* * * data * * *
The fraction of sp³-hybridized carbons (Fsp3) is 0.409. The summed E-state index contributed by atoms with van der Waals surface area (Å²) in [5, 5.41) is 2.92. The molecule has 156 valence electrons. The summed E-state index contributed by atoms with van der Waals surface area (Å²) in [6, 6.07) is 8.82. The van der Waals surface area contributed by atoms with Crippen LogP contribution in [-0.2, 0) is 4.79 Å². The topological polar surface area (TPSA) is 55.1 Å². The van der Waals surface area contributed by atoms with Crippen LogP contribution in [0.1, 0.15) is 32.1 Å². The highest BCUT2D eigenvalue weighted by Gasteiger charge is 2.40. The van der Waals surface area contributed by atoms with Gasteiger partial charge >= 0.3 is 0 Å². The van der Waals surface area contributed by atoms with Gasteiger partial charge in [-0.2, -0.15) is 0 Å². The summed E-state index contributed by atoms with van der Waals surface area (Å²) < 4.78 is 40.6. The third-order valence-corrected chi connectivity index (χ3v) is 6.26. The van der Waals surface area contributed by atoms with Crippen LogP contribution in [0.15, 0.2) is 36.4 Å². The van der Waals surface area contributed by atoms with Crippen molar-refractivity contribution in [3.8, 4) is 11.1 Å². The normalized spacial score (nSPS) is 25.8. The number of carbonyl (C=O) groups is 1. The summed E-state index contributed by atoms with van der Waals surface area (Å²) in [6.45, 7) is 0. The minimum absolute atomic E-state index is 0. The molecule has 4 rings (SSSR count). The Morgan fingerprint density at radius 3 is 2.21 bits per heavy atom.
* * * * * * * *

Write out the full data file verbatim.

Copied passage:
The fraction of sp³-hybridized carbons (Fsp3) is 0.409. The summed E-state index contributed by atoms with van der Waals surface area (Å²) in [5, 5.41) is 2.92. The molecule has 156 valence electrons. The summed E-state index contributed by atoms with van der Waals surface area (Å²) in [6, 6.07) is 8.82. The van der Waals surface area contributed by atoms with Crippen LogP contribution in [-0.2, 0) is 4.79 Å². The topological polar surface area (TPSA) is 55.1 Å². The van der Waals surface area contributed by atoms with Crippen LogP contribution in [0.1, 0.15) is 32.1 Å². The highest BCUT2D eigenvalue weighted by Gasteiger charge is 2.40. The van der Waals surface area contributed by atoms with Gasteiger partial charge >= 0.3 is 0 Å². The van der Waals surface area contributed by atoms with Gasteiger partial charge in [-0.2, -0.15) is 0 Å². The summed E-state index contributed by atoms with van der Waals surface area (Å²) < 4.78 is 40.6. The third-order valence-corrected chi connectivity index (χ3v) is 6.26. The van der Waals surface area contributed by atoms with Crippen LogP contribution in [0.15, 0.2) is 36.4 Å². The van der Waals surface area contributed by atoms with Crippen molar-refractivity contribution in [3.8, 4) is 11.1 Å². The normalized spacial score (nSPS) is 25.8. The number of carbonyl (C=O) groups is 1. The summed E-state index contributed by atoms with van der Waals surface area (Å²) in [6.45, 7) is 0. The minimum absolute atomic E-state index is 0. The molecule has 4 rings (SSSR count). The Morgan fingerprint density at radius 3 is 2.21 bits per heavy atom.